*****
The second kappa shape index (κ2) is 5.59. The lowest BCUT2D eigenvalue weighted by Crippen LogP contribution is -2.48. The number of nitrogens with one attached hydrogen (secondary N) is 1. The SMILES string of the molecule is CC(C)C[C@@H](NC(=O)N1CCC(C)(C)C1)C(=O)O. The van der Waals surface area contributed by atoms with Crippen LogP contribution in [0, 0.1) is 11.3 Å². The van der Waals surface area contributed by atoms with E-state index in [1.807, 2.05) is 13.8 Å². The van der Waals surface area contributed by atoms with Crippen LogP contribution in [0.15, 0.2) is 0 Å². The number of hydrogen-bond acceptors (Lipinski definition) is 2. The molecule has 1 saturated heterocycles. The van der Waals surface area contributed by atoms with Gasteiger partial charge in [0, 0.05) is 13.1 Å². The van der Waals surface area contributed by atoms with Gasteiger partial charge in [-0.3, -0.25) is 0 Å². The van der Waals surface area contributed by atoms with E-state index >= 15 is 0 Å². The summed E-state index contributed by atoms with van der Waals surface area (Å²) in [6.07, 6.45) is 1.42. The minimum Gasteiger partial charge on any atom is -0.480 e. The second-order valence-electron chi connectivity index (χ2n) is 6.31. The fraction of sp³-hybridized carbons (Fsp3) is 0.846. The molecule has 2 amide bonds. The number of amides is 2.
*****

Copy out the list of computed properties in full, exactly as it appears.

The second kappa shape index (κ2) is 5.59. The lowest BCUT2D eigenvalue weighted by Crippen LogP contribution is -2.48. The number of nitrogens with one attached hydrogen (secondary N) is 1. The SMILES string of the molecule is CC(C)C[C@@H](NC(=O)N1CCC(C)(C)C1)C(=O)O. The van der Waals surface area contributed by atoms with Crippen LogP contribution in [0, 0.1) is 11.3 Å². The van der Waals surface area contributed by atoms with E-state index in [1.807, 2.05) is 13.8 Å². The van der Waals surface area contributed by atoms with Crippen LogP contribution in [0.15, 0.2) is 0 Å². The number of hydrogen-bond acceptors (Lipinski definition) is 2. The molecule has 1 saturated heterocycles. The van der Waals surface area contributed by atoms with Gasteiger partial charge in [0, 0.05) is 13.1 Å². The van der Waals surface area contributed by atoms with Gasteiger partial charge in [-0.3, -0.25) is 0 Å². The van der Waals surface area contributed by atoms with E-state index >= 15 is 0 Å². The summed E-state index contributed by atoms with van der Waals surface area (Å²) in [6.07, 6.45) is 1.42. The minimum Gasteiger partial charge on any atom is -0.480 e. The second-order valence-electron chi connectivity index (χ2n) is 6.31. The fraction of sp³-hybridized carbons (Fsp3) is 0.846. The molecule has 2 amide bonds. The number of amides is 2.